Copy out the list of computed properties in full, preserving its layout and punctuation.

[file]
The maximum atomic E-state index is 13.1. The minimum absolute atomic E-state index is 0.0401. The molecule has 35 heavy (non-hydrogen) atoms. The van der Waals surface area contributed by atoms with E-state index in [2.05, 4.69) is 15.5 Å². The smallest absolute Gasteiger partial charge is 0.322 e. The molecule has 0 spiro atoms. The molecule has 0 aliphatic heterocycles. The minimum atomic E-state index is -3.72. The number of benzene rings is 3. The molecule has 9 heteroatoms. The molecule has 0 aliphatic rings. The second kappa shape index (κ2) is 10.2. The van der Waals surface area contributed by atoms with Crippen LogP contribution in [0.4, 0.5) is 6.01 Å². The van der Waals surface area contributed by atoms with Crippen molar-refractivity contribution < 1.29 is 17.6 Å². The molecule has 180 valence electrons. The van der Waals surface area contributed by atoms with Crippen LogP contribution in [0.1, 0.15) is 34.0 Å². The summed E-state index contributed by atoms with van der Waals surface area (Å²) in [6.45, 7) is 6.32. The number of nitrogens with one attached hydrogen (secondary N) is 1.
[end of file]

The maximum atomic E-state index is 13.1. The minimum absolute atomic E-state index is 0.0401. The molecule has 35 heavy (non-hydrogen) atoms. The van der Waals surface area contributed by atoms with E-state index in [2.05, 4.69) is 15.5 Å². The smallest absolute Gasteiger partial charge is 0.322 e. The molecule has 0 spiro atoms. The molecule has 0 aliphatic heterocycles. The minimum atomic E-state index is -3.72. The number of benzene rings is 3. The molecule has 9 heteroatoms. The molecule has 0 aliphatic rings. The second kappa shape index (κ2) is 10.2. The van der Waals surface area contributed by atoms with Crippen LogP contribution in [0.4, 0.5) is 6.01 Å². The van der Waals surface area contributed by atoms with Crippen molar-refractivity contribution < 1.29 is 17.6 Å². The molecule has 180 valence electrons. The van der Waals surface area contributed by atoms with Crippen LogP contribution in [0.1, 0.15) is 34.0 Å². The summed E-state index contributed by atoms with van der Waals surface area (Å²) in [6.45, 7) is 6.32. The number of nitrogens with one attached hydrogen (secondary N) is 1.